The importance of developing reading skills from the earliest opportunity

Aug 2012
By supporting children to read in their leisure time, parents can ensure that children improve their reading skills.

Reading skills are critical for children's development, and consecutive studies have shown a link between competency in reading and overall attainment.

According to a report entitled Reading for Change, Programme for International Student Assessment (PISA) by the Organisation for Economic Co-operation and Development (OECD): "Reading for pleasure is more important for children's educational success than their family's socio-economic status."

Below are some other key benefits of engaging children in reading from the earliest opportunity.

Reading is key for future success
By supporting children to read in their leisure time at every age, by looking at reading through picture or chapter books for example, parents can help to ensure that children are equipped with the necessary skills to succeed in later life.

The Rose Review (2008), an Independent Review of the Primary School Curriculum, argued that: "A deep engagement with storytelling and great literature link directly to emotional development in primary children."

A study by the National Literacy Trust also showed that the number of children who read above the expected level for their age and have books of their own is 80%. In contrast, the figure for those with children who don't have their own books and read below their expected level is 58%.

This correlation between an appreciation for books and reading levels demonstrates the importance of children gaining exposure to texts at a young age.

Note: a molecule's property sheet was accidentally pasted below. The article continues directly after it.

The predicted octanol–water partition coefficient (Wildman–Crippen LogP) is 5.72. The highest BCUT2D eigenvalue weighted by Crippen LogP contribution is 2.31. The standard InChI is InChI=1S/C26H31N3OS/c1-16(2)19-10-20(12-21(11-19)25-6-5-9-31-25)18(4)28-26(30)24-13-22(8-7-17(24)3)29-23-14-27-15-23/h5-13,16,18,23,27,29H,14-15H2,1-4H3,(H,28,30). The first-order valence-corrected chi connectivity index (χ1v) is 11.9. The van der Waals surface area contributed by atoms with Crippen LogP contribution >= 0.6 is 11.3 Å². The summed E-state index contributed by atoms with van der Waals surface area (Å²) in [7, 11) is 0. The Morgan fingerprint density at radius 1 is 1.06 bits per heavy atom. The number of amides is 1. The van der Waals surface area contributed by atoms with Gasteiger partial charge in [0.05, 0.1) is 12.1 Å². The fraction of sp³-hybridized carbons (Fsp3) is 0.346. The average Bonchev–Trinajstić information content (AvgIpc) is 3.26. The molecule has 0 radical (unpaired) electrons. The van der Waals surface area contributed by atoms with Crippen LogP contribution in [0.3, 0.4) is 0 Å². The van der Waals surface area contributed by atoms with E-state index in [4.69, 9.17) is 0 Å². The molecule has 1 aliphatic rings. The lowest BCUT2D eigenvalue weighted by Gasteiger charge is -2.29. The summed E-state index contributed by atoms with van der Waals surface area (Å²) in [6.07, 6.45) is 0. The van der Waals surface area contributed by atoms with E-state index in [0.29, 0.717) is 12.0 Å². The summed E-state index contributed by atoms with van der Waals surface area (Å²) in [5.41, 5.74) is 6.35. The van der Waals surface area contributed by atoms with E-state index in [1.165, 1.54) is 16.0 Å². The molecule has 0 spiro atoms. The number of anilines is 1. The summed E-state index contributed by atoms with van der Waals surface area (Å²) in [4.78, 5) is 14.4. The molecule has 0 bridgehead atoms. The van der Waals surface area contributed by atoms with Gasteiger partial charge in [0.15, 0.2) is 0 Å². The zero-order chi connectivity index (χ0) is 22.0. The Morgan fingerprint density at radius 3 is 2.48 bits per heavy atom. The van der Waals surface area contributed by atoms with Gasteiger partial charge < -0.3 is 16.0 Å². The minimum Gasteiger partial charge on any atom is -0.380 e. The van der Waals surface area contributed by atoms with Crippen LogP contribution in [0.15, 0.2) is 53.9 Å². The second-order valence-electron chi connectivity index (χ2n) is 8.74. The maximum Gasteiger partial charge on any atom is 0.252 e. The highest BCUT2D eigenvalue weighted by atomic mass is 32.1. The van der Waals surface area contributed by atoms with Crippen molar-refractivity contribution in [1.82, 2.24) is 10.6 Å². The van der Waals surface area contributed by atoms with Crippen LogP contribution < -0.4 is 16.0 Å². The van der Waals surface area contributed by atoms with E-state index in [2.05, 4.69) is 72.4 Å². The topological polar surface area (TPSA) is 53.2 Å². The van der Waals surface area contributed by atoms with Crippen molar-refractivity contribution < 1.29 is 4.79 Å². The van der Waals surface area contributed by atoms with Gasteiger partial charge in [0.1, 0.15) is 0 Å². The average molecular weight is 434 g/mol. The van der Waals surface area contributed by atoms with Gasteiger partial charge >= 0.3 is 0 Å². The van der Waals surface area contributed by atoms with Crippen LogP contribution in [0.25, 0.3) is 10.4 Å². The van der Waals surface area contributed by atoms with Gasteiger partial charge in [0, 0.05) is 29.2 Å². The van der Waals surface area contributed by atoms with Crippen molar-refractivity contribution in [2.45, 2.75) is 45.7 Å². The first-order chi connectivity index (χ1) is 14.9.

Reading helps to develop a number of skills
In To read or not to read (2007), the National Endowment for the Arts stated that: "Leisure reading makes students more articulate, develops higher order reasoning, and promotes critical thinking."

Once children have mastered the ability to read they will be able to have access to a wider breadth of language that they can use in their oral and written communications.

As children read they will need to process information about character, themes and plot and decode words, all of which will help develop their comprehension skills.

The government's DirectGov websites offer the following tips on how parents can help to develop reading skills at an early age.

  • spend a few minutes a day telling stories and reading together, and make it fun by choosing books you both enjoy

  • talk about the pictures and characters in the books and make up your own stories

  • read as you walk down the street and round the shops, pointing out signs and words and talking about them

  • purchase books as presents and join a local library